Arctic Monkeys - Do I Wanna Know? (2013)

More than seven years after its release, this evocative song continues to be as omnipresent as ever, constantly appearing in sports promos, movies, and on satellite and indie radio. 

The track is haunting, depicting an attempt to break away from something (or someone) addictive, and not being able to succeed. While the subject matter is all-too-relatable, the video has also continued to resonate, racking up more than one billion views on YouTube. 

The video is more of a slow burner, opening with a single white line across the screen that vibrates like a soundwave in conjunction with the song. Over time, the plot develops and deepens in grotesque fashion, glorifying the most addictive parts of society: fast cars, drinking, women, etc. However, the crunching, factory-line rhythm of the song comes back to haunt us, offering us nothing but death and destruction at the end of every vice.

Janelle Monae - Q.U.E.E.N. (2013)

I have to admit, prior to researching this list, I was completely unaware of this music video. Sure, I knew and loved the song and artist, but had it not been for a suggestion from a friend, I may never have looked into the artistry of this music video.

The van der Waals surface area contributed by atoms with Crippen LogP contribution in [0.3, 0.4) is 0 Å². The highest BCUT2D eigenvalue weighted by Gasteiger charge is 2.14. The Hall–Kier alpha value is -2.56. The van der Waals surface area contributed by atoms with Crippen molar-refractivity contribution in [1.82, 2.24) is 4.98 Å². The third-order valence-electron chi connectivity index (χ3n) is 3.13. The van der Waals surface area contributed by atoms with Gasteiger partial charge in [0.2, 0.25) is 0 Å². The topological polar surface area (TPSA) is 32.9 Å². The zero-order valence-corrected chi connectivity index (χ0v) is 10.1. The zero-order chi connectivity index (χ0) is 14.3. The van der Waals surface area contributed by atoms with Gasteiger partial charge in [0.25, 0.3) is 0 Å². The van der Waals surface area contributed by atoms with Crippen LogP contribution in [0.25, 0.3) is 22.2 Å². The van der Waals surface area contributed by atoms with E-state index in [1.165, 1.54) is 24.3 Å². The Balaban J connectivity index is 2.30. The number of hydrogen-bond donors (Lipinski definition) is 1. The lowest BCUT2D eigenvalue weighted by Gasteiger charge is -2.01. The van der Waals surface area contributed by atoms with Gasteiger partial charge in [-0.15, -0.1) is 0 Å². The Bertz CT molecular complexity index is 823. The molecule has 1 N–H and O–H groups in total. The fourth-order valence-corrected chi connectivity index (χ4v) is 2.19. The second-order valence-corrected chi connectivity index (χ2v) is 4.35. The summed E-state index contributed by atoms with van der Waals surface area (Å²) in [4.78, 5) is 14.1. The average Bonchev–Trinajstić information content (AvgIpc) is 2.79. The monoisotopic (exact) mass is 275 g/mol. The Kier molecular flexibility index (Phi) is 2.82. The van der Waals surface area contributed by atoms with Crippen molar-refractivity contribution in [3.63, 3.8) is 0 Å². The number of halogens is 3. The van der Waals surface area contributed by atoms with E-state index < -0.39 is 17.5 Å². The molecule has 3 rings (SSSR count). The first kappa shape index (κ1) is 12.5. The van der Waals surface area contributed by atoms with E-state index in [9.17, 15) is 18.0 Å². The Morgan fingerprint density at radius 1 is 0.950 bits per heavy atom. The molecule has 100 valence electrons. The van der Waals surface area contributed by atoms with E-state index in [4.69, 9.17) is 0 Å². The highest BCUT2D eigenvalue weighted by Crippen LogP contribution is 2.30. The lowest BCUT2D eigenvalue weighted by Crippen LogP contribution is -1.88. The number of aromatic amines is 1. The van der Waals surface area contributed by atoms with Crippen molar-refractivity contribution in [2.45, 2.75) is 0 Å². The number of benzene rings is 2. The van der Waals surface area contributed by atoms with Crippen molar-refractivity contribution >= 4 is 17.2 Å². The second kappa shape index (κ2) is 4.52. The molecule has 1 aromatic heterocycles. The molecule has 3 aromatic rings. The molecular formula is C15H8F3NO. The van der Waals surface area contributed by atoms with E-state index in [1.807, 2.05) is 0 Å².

This video somehow feels like every iconic music video you’ve ever seen, while still being uniquely fresh and innovative in its own right. The song is funky, the lyrical content is playful and poignant, and the musicality feels like Prince himself could have been a musical contributor on the track [Ed. Note: He later would be. Prince was also an early champion of Monae]. Add in R&B icon Erykah Badu, who delivers soft vocal tones over that indelible bassline, and the result is a flamboyant, drippy bop. 

The video is as fun and playful as the music and Monae herself. Aesthetically, the video is reminiscent of Robert Palmers’ “Addicted to Love,” with its black, white, and red motif, and backing dancers seemingly dancing to their own choreography for much of the song. Its lush, interesting, and exaggerates the fun of the track without making it feel cheap or staged. 

Most importantly, Monae, a female blend of James Brown, Prince, and Mick Jagger, is front-and-center throughout the entire video, her wild expressions, fabulous dance moves, and quirky approachability adding to the sense that what we’re witnessing is wild, weird, and beautiful.

Honorable Mentions